For organisations that lease, 1 January 2019 is approaching fast. As I wrote in my blog post more than a year ago, the new IFRS 16 standard comes into effect on that date. This has created a de facto race to the finish line in the area of lease accounting.
In order to meet the standard, organisations often have to examine thousands of pages of lease contracts, choose new software to organise this arsenal of complex figures, and implement these new systems in an expert manner within the organisation. Only then can correct numbers be published.
Thus, you can safely assume this is a huge task. That is why organisations were given three years to get ready, as the new rules were first announced at the beginning of 2016. Now that we are two-thirds of the way down the line, we can start to look at the numbers. Have organisations made any progress? And what lessons can we learn from the findings so far?
Organisations are jumping on the IFRS 16 boat
Now that the start date for the new standard is merely months away, we are on the eve of an implementation wave. Most affected organisations have already started collecting all the relevant information about their leases and their correct interpretation. Many are looking for an advisor who can help them find and implement a suitable software solution.
It seems that the compiling of 2017 annual results is a trigger for many organisations to start working on IFRS 16. However, if you put the scale of the job into perspective, that is quite late in the day. There are a lot of risks involved; employees who have to work behind the scenes using IFRS 16 are under real pressure, as resources in this area are often scarce.
How the new lease accounting standards will impact your business
As of January 1, 2019, the new Financial Accounting Standards Board (FASB) standards, IFRS 16, will go into effect, bringing many changes to the handling of lease accounting. This webinar will discuss the effects of the new lease accounting standards. 50:36 EnglishLär dig mer
Learning from the pioneers
The good news is that we can learn a lot from the 'early adopters'. These pioneers started the process almost immediately after the announcement and are now fully into the implementation phase. In the meantime, Planon has implemented its software several times for this group and gained a lot of experience as a result.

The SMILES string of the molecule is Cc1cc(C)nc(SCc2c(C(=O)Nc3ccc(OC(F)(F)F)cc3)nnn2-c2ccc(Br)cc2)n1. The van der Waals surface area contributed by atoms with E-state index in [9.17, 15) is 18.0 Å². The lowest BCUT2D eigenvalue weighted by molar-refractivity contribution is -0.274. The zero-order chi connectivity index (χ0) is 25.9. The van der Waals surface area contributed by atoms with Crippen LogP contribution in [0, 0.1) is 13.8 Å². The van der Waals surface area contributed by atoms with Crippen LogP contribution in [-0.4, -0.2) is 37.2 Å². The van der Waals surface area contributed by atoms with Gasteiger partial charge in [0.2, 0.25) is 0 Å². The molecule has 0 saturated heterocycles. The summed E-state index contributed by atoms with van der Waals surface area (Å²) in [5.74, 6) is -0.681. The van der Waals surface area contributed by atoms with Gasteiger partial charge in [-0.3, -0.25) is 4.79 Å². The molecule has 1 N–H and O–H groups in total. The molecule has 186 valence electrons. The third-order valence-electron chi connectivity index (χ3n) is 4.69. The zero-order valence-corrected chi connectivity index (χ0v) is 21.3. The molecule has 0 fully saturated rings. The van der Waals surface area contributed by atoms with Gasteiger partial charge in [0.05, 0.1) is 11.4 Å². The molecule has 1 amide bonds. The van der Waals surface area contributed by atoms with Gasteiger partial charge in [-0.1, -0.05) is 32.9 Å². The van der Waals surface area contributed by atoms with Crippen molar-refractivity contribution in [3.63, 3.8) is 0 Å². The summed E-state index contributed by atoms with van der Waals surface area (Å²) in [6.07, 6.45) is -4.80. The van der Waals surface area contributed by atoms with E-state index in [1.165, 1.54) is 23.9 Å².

This involved not only challenges surrounding software and implementation, but also in the areas of data collection and coordination with auditors on the customer side. There are partnerships with Big Four audit firms that advise their clients and are able to implement the Planon software.
This is an ongoing process, because the new rules can sometimes be interpreted in several ways. We therefore look for solutions that are configurable, simple to use and scalable. In addition, each organisation has its own policy and way of working. It is a matter of fine tuning and refining where necessary in order to be able to achieve a compliant result in consultation with all parties involved.
There is one last group of organisations that has not started yet - only addressing IFRS 16 in a piecemeal fashion and not giving enough consideration to its consequences. In my opinion, this is a worryingly large group for which the changeover to the new rules will be a challenging task; especially because the right approach still has to be decided within the organisation.
For these organisations especially, it is important to get started immediately. Key lesson at the start: set up preconditions for a quick implementation by streamlining all data and information from lease contracts. This is not easy, as lease contracts have been cast in different models in the past. Often these contracts go back years and have gradually been adjusted by mergers, acquisitions or divestments. It can also be that they originate from different countries and have therefore been designed differently.
In addition, you should decide on the right direction for your organisation. An accountant often uses the words 'that depends' after hearing a question about the application of IFRS 16. This is because the auditor can interpret the new standard in different ways and thus influence the complexity of the implementation. By determining the way forward in consultation with the auditor before the actual implementation, you can better prepare and thereby reduce risks.
I conclude that most listed companies wrote IFRS 16 in their agendas in bold letters for this year. They are slowly focusing on the implementation or have already started working on it. Organisations that are not that far along yet will have to follow quickly and are hopefully able to replicate the success of the pioneers who preceded them.
Let me ring the alarm bell one more time: postponing any longer is not really an option, as 1 January 2019 is approaching faster than you think!